The grade nines at my school, when I was in grade twelve, were the best!  So many cute little blonds.  And yet I rarely spoke to any of them.  After all, what would they make of a tall, eccentric sixteen-year-old ambling over to their table at lunch and making small-talk?  In retrospect, I wish I had.  I wish I had learned art or sketching so that I could go up to one of them and say, "I'm looking for a model for this art assignment...."

But such an event never transpired.  I figured that I would eventually have a girlfriend, get married, normalize, whatever.  After all, I didn't find women unattractive.  I supposed that the interest in males would work itself out.  Could I identify myself as gay?  After all, I wasn't interested in adult men.  I was certainly aware of my inclinations, but, to me "being gay" meant actively living an immoral lifestyle.  That was out of the question.

It may have been out of the question, but I didn't stop fantasizing about boys.  It didn't keep me from browsing the sex section of the library either.  Upon entering the university, I found the latter pastime quite refreshing.  Since I rarely ventured off campus, I didn't see many beautiful boys, therefore, books on adolescent sexuality provided some degree of solace.  I discovered Kinsey.  Whoever thought one could get turned on by reading a book of statistics?  I often searched for material on adolescent homosexuality and found very few books on homosexuality that discussed this subject.  Even at this time, I wasn't totally aware that I wanted sex with a boy.  The majority of my fantasies were of boys having sex with girls or other boys.  I never entered the picture.  Perhaps this eased my conscience in some way.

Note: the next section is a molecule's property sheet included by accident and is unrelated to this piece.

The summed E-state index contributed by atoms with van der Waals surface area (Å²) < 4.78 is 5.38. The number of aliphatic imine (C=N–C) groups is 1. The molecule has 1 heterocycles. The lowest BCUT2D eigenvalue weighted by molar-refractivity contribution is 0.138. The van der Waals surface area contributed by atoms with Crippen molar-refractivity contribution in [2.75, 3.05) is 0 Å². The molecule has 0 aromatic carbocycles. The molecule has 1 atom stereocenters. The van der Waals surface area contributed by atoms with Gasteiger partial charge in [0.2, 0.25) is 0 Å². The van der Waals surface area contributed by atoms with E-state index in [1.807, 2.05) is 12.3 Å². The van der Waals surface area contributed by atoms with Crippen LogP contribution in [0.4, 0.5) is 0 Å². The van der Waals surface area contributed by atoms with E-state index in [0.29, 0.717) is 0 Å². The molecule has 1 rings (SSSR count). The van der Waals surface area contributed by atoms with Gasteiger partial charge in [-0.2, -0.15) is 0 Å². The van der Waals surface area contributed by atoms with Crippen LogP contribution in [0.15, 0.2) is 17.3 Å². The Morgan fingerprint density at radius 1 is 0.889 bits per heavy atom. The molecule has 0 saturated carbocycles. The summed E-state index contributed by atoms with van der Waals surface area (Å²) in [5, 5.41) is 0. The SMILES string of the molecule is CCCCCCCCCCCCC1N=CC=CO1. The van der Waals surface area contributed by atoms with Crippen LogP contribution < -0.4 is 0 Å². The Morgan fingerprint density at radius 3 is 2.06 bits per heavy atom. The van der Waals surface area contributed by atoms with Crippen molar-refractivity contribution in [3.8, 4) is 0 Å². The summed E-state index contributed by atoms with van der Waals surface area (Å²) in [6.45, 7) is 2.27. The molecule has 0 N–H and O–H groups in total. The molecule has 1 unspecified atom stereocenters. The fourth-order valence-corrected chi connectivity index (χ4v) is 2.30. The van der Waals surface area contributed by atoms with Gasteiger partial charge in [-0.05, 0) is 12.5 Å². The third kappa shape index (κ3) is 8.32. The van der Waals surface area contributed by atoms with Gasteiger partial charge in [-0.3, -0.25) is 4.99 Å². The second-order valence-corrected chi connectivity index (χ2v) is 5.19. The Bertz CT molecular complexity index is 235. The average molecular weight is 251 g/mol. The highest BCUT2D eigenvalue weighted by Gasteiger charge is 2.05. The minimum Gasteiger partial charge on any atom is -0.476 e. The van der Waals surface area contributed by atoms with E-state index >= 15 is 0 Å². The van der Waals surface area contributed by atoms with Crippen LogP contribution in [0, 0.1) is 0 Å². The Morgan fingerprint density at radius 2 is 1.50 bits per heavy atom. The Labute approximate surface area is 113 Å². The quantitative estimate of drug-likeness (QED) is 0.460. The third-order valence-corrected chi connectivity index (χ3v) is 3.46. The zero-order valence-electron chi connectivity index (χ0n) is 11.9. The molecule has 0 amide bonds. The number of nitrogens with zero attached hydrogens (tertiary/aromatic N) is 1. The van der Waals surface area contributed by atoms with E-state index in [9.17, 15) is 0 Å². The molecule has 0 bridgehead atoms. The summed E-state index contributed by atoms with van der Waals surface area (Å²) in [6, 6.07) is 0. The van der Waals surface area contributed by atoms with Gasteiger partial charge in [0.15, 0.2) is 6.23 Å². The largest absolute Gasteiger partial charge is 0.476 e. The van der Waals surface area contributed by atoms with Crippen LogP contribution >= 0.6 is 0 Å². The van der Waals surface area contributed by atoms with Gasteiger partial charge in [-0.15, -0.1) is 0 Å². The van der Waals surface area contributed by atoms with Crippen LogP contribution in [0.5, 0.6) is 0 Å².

I eventually made some steps toward coming to terms with my tastes.  I had often suspected that I was mostly homosexual.  So I went to a meeting of our university's gay/lesbian association.  To put it plainly, I simply didn't identify with the people there.  The next step was admitting to myself that just maybe, an alternate lifestyle was not necessarily evil.  I had met an openly gay student in my department and he seemed like a person who wasn't warped or evil.  My next step was to be honest with myself about my specific tastes and tell someone.  I had already told some friends that I thought I had homosexual tendencies, but it wasn't until February, 1988, that I told a friend that young teens turned me on.  I didn't say it in a positive way.  On the contrary, I thought of it as a "problem.”  My friend, however, was quite accepting, as he had interests in young teen girls.